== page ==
Tables are covered with origami cranes, vendors line the Union selling Japanese food and drinks, students bend over a Go board while a group of women play traditional Japanese music on the shamisen. April 13th 2013 was the 18th annual Central Kansas Japanese festival organized by the Japanese Student Association in conjunction with the Japanese Language Program. Students from K-State, community members, and Japanese culture enthusiasts were treated to an afternoon full of performances, music, and traditional games. This year’s highlights included Yosakoi and Parapara dance performances, exhibitions of Japanese sword fighting (Kendo) and Japanese martial arts (Aikido) and a closing drum performance.
The festival provides students in the Japanese language program the opportunity to showcase their language abilities. Students in Japanese 4 performed a comedy sketch in Japanese while students in Japanese recited a speech. John Boyington, an Engineering major finishing his second year of Japanese, participated in the rakugo, a traditional Japanese comedy sketch. During a rakugo, the storyteller tells a comical story, sitting on a mat and using only a paper fan and small cloth as props. The various characters in the story are differentiated by changes in the speaker’s voice and a slight turn of his or her head. For Boyington, memorizing the skit was not nearly as difficult as the performance itself. “The most challenging part was definitely learning to change perspective and voices while performing. The memorization wasn’t hard, but when you’re one person trying to act as two separate characters with two different voices and attitudes, it’s not easy.” Despite the challenges of performing in a second language, Boyington enjoyed the experience, “I definitely enjoyed working on and presenting the project. It’s a fun break from just the regular study of Japanese and we learned a bit about culture with it.”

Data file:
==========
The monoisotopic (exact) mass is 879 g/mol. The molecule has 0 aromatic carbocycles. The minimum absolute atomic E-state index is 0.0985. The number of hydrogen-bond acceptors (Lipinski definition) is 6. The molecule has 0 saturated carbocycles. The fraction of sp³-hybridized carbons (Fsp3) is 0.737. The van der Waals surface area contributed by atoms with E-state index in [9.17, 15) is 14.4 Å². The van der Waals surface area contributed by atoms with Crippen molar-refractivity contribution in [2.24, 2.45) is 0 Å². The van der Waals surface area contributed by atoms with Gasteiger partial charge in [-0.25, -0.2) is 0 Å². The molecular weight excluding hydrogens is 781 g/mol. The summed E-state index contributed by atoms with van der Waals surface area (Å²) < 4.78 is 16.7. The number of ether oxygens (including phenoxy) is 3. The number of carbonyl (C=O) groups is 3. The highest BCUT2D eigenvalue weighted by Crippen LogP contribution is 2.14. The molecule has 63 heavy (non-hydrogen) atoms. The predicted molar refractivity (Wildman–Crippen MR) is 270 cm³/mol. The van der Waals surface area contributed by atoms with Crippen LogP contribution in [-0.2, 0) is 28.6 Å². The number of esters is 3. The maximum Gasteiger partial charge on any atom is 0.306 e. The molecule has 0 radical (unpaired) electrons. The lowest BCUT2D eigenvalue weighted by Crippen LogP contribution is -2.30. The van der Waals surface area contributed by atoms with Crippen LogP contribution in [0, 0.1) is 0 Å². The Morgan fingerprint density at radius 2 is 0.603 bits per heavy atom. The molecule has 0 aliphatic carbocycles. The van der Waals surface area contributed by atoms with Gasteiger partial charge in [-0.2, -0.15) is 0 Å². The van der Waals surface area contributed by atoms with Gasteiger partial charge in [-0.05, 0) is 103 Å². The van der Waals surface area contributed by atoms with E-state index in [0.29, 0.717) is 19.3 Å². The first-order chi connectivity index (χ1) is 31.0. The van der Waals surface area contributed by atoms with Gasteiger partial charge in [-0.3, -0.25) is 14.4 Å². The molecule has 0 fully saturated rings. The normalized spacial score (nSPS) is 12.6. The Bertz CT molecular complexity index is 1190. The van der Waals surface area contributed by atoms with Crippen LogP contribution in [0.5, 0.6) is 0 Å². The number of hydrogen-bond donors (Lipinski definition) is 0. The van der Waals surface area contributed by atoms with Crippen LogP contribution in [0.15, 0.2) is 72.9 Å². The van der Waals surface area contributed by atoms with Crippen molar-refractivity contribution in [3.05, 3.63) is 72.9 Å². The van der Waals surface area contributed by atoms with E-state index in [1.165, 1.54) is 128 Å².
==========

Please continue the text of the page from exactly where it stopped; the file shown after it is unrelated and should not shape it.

K-State students in the Japanese Language Program also sold flowers as part of the “Flowers will Bloom” fundraiser to benefit the victims of the tsunami. “Flowers will Bloom” is the name of a song written and produced by Iwani Shunji and Kanno Yoko in memory of the victims of the tsunami on March 11, 2011. Proceeds from the sale of the song are donated to tsunami relief programs. To show their support for the cause, groups from all over the world have recorded themselves singing the song and submitted these videos to the Japan Broadcasting Corporation (NHK), who has included these videos on their website and are broadcasting them on television. K-State students in the Japanese Language Program made their own recording of “Flowers will Bloom” in order to show their support, and NHK selected it for a national broadcast. Allison Adams, a Mathematics major in her second year of Japanese, remembered learning about the tsunami in her high school Japanese class. She saw the project as an opportunity to combine her passion for singing, her love of Japanese, and her drive to do volunteer work. “I’ve done a lot of volunteer work throughout high school, and now that I’m in college I find that I have less time and opportunity to volunteer for things that matter to me. (…) The project sounded like a fun way to do something that I enjoyed in a way that would potentially help other people, especially from a country that I have had interest in and studied its language and culture for what will soon be four years.” Allison was one of the students who sold flowers at the festival, a fundraiser which raised $500 for tsunami relief.
The 18th annual Northeast Kansas Japanese was made financially possible through fund-raising by The Japanese Student Association of Kansas State University. Please show your support by liking us on facebook.